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Webinar: Blue is the New Green - Applying Principles of Reconciliation Ecology in Urban Waterfronts

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Thursday, 24 September 2020, 2:00

Thursday, September 24, 2020. 2:00 PM. Webinar: Blue is the New Green - Applying Principles of Reconciliation Ecology in Urban Waterfronts. Andrew Rella and Shimrit Perkol-Finkel, ECOncrete. Sponsored by NOAA and U.S. Fish and Wildlife Service. More information here.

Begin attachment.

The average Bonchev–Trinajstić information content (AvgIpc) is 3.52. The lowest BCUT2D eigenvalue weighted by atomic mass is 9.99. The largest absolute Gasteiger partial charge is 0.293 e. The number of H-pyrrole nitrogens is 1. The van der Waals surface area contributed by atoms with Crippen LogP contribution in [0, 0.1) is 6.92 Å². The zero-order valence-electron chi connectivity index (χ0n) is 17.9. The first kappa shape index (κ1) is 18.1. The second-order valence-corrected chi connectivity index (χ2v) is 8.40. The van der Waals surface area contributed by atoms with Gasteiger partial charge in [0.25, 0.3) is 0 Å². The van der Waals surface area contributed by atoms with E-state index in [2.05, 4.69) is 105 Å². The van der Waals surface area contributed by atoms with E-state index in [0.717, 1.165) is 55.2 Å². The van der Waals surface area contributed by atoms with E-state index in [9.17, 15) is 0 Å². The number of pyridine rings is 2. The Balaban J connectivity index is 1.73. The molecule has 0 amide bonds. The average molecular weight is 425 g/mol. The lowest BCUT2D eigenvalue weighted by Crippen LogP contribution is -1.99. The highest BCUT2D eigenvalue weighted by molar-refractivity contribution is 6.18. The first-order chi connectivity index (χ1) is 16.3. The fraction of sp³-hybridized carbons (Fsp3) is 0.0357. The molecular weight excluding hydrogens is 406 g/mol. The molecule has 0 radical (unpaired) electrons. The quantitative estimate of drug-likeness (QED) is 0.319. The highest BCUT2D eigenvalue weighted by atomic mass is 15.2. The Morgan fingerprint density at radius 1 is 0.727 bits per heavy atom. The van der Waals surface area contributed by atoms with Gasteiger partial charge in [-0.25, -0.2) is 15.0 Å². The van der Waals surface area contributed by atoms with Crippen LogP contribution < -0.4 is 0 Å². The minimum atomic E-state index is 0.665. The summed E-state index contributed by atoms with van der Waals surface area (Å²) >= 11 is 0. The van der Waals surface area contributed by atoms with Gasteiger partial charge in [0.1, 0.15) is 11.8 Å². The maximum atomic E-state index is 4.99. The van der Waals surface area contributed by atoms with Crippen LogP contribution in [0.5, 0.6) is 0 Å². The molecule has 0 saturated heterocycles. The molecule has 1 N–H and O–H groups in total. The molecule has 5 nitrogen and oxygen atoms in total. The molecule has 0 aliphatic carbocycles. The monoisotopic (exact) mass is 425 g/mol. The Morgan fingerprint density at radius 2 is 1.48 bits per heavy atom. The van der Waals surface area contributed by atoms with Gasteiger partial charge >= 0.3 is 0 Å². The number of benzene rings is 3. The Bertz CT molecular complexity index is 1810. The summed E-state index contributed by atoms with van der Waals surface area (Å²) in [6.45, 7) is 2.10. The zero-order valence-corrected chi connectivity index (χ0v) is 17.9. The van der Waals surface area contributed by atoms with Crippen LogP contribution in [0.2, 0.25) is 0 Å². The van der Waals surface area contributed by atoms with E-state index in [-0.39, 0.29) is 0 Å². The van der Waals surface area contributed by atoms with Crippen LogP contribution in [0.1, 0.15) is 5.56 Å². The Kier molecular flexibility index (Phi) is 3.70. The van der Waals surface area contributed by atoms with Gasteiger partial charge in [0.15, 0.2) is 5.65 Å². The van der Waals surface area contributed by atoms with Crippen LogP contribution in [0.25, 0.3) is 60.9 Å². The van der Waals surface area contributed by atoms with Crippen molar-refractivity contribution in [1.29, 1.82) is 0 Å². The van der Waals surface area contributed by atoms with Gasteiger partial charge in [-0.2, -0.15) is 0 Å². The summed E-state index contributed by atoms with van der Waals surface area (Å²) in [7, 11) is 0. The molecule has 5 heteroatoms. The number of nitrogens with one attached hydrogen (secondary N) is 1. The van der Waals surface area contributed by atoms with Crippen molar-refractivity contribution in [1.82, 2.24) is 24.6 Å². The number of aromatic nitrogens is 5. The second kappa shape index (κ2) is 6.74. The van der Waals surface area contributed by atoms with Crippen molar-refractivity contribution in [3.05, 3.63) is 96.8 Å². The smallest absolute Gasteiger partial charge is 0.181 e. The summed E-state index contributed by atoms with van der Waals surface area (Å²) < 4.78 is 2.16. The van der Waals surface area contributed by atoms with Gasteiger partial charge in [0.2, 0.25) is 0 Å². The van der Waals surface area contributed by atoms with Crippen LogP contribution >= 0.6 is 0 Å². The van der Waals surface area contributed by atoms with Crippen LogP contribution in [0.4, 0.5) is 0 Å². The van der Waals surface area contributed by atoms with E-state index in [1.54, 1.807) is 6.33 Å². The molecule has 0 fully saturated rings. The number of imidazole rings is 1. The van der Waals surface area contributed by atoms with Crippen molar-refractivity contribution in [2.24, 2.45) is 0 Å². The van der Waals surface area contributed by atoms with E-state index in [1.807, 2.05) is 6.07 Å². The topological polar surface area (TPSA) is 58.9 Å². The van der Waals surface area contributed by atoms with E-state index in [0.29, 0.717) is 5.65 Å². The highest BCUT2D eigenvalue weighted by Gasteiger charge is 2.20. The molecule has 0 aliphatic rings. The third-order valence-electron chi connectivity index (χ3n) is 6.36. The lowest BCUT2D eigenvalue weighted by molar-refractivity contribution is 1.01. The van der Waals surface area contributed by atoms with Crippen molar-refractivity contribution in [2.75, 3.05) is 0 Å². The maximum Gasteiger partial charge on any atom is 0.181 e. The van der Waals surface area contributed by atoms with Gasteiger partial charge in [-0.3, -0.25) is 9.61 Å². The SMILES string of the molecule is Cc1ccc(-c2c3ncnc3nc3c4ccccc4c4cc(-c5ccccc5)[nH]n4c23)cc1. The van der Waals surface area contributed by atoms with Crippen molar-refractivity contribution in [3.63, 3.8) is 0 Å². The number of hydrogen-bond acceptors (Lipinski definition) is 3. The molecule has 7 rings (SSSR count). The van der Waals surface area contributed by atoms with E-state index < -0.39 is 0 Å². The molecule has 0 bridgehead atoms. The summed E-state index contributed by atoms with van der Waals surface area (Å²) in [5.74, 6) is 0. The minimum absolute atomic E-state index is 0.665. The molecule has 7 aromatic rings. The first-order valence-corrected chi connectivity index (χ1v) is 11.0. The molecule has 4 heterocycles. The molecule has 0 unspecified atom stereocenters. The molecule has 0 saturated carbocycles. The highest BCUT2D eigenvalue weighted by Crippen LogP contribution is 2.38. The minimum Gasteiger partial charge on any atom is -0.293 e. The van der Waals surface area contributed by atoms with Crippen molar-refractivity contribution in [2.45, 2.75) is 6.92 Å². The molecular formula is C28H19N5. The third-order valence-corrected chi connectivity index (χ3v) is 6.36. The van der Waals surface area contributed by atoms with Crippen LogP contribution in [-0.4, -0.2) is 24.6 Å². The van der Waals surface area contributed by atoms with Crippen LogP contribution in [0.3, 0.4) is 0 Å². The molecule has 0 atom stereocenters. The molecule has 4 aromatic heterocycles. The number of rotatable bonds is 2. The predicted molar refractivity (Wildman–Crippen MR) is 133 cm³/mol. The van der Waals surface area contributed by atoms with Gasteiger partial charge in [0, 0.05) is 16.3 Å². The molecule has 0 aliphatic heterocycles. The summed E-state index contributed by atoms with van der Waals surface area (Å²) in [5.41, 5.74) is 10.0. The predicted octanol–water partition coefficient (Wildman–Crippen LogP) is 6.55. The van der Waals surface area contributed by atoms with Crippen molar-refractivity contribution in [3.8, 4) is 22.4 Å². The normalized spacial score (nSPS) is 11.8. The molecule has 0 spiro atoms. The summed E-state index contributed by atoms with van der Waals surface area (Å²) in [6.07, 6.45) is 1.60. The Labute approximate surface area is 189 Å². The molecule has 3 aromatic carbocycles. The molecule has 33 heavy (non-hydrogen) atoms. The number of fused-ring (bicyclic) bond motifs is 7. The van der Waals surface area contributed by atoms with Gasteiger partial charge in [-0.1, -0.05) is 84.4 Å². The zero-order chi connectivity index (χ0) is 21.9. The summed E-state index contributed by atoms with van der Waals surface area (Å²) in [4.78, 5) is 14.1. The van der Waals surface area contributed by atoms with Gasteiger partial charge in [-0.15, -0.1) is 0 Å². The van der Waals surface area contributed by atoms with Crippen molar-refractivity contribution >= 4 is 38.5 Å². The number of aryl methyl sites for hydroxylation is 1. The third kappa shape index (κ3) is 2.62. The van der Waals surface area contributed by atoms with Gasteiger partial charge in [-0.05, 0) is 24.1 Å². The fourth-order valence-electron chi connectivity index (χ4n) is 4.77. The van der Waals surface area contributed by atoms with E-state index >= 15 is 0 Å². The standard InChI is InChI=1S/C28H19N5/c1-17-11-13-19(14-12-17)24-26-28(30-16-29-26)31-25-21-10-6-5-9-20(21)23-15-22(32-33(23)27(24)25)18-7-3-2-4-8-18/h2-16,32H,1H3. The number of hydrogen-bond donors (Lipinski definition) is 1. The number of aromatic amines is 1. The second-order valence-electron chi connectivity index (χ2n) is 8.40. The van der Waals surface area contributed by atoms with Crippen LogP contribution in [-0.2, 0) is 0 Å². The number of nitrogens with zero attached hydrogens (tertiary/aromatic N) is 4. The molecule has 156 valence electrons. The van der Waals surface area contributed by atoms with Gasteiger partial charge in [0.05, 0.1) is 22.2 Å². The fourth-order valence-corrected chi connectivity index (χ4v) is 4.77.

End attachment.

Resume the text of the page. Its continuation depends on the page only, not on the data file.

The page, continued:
With two-thirds of the human population concentrated around coastlines, accelerated coastal development and changes to natural coastlines are inevitable. Over the course of time, natural coastlines undergo severe changes, and in many cases are completely overtaken by man-made infrastructure such as ports, coastal defense measures, power plants, industrial facilities, and residential properties. As most marine flora and fauna reside in coastal areas, anthropogenic changes to coastlines are one of the key reasons for loss of coastal habitats, and for significant changes in species assemblage, richness, and biodiversity. While coastal infrastructure such as seawalls or breakwaters add significant amounts of hard substrate open to colonization by marine organisms, these man-made structures do not support similar species assemblages to those of natural coastal and marine habitats, and are often associated with nuisance and invasive species. These differences are greatly associated to design features related to high inclination, low structural complexity, and high homogeneity, all of which are rarely found in natural habitats.

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